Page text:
Updated 2007-03-09 01:04:33

In the spirit of If we had no if, I wondered what would happen if there was no expr (it's certainly one of the more awkward Tcl commands). There are probably plenty of alternative ways to achieve the necessary functionality. -- Lars H

Natural number arithmetic via unary representation

In unary representation of natural number, one simply writes as many digits as the number one wants to represent. string length sort of converts unary to decimal, and string repeat can be used to convert decimal to unary. That way, one can do things such as the following.
``` proc plus {a b} {
string length "[string repeat 1 \$a][string repeat 1 \$b]"
}```

As expected, we get
``` % plus 2 2
4
% plus 2 3
5```

Negative input seems to be accepted, but is then treated as zero.
``` % plus -2 2
2```

In a similar vein, one can define
``` proc minus {a b} {
string length [string range [string repeat 1 \$a] \$b end]
}
proc times {a b} {
string length [string repeat [string repeat 1 \$a] \$b]
}
proc div {a b} {
string length [string map [
list [string repeat 1 \$b] N 1 {}
] [string repeat 1 \$a]]
}
proc mod {a b} {
string length [string map [
list [string repeat 1 \$b] {}
] [string repeat 1 \$a]]
}```

From these one gets for example
``` % minus 10 4
6
% minus 4 10
0
% times 6 7
42
% div 10 4
2
% mod 7 2
1
% mod 7 0
7
% div 7 0
0```

some of which are unusual, still (kind of) make sense.

DKF: An alternative strategy is to break things up into digits, use a lookup table for the combining of digits and then apply primary school long-arithmetic rules for combining these manipulations.

Once you can handle cardinal numbers, you just extend it to signed numbers (it's just a matter of swapping the operation or flipping the result sign). Then decimals.

This sort of thing is actually the basis of some arbitrary-precision arithmetic packages, except they tend to use real math ops instead of LUTs (and hence work on larger numbers of digits at once.)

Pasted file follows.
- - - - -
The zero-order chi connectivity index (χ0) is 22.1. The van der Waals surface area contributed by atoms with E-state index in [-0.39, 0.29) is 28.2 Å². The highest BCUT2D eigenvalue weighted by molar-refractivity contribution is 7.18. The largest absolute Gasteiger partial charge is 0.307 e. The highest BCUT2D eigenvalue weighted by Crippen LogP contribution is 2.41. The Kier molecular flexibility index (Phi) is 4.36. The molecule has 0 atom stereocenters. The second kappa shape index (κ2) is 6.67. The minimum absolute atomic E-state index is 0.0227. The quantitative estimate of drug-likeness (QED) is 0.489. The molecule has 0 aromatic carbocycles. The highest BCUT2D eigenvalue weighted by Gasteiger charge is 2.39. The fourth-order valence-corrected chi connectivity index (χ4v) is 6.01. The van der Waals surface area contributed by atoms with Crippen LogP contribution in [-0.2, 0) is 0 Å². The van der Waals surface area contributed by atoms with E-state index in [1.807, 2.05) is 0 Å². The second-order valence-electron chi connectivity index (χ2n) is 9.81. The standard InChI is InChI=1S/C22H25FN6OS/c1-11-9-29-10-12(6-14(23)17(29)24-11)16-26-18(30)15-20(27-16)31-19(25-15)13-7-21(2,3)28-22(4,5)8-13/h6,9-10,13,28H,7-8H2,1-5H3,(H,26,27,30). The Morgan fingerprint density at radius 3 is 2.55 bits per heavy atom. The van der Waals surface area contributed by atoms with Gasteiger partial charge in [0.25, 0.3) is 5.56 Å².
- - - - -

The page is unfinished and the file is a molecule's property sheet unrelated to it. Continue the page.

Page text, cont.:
``` set plusLUT(result) {
{0 1 2 3 4 5 6 7 8 9}
{1 2 3 4 5 6 7 8 9 0}
{2 3 4 5 6 7 8 9 0 1}
{3 4 5 6 7 8 9 0 1 2}
{4 5 6 7 8 9 0 1 2 3}
{5 6 7 8 9 0 1 2 3 4}
{6 7 8 9 0 1 2 3 4 5}
{7 8 9 0 1 2 3 4 5 6}
{8 9 0 1 2 3 4 5 6 7}
{9 0 1 2 3 4 5 6 7 8}
}
set plusLUT(carry) {
{0 0 0 0 0 0 0 0 0 0}
{0 0 0 0 0 0 0 0 0 1}
{0 0 0 0 0 0 0 0 1 1}
{0 0 0 0 0 0 0 1 1 1}
{0 0 0 0 0 0 1 1 1 1}
{0 0 0 0 0 1 1 1 1 1}
{0 0 0 0 1 1 1 1 1 1}
{0 0 0 1 1 1 1 1 1 1}
{0 0 1 1 1 1 1 1 1 1}
{0 1 1 1 1 1 1 1 1 1}
}
proc rev list {
set result {}
foreach item \$list {
set result [linsert \$result 0 \$item]
}
return \$result
}
proc plus {x y} {
global plusLUT
set xDigits [rev [split \$x ""]]
set yDigits [rev [split \$y ""]]
set carry 0
set result {}
foreach xd \$xDigits yd \$yDigits {
if {\$xd eq ""} {set xd 0}
if {\$yd eq ""} {set yd 0}
set r0 [lindex \$plusLUT(result) \$xd \$yd]
set c0 [lindex \$plusLUT(carry) \$xd \$yd]
lappend result [lindex \$plusLUT(result) \$r0 \$carry]
set c1 [lindex \$plusLUT(carry) \$r0 \$carry]
set carry [lindex \$plusLUT(result) \$c0 \$c1] ;# This never carries!
set xd 0; set yd 0
}
if {\$carry ne "0"} {lappend result \$carry}
return [join [rev \$result] ""]
}```

Now, all it requires is subtraction, multiplication and a div-mod function (IIRC life is easier if you implement div-mod and derive both division and modulo functions from it.)

(Arguably, the above code uses numbers in indices, but you could replace them with Tcl arrays.)

Zarutian 30.mars 2005: Here is a näive implemention of minus:
``` proc minus {a b} {
set t1 \$b
set t2 0
while {"\$a" != "\$t1"} {
set t1 [plus \$t1 1]
set t2 [plus \$t2 1]
}
return \$t2
}```

BH: While it does seem rather like cheating...
``` \$ tclsh8.0
% proc plus { x y } { incr x \$y }
% proc minus { x y } { incr x -\$y }
% plus 2 2
4
% minus 10 4
6```

Surprisingly, incr in 8.0 is quite happy with a double-negative increment:
``` % minus 5 -2
7
% set x 5
5
% incr x --3
8```

Unfortunately, this doesn't seem to hold true in the general case:
``` % incr x ---3
expected integer but got "---3"
% set y --1
--1
% expr {\$y + 1}
can't use non-numeric string as operand of "+"
% if { \$y < 0 } { puts Neg } else { puts Pos }
Neg```

``` \$ tclsh8.4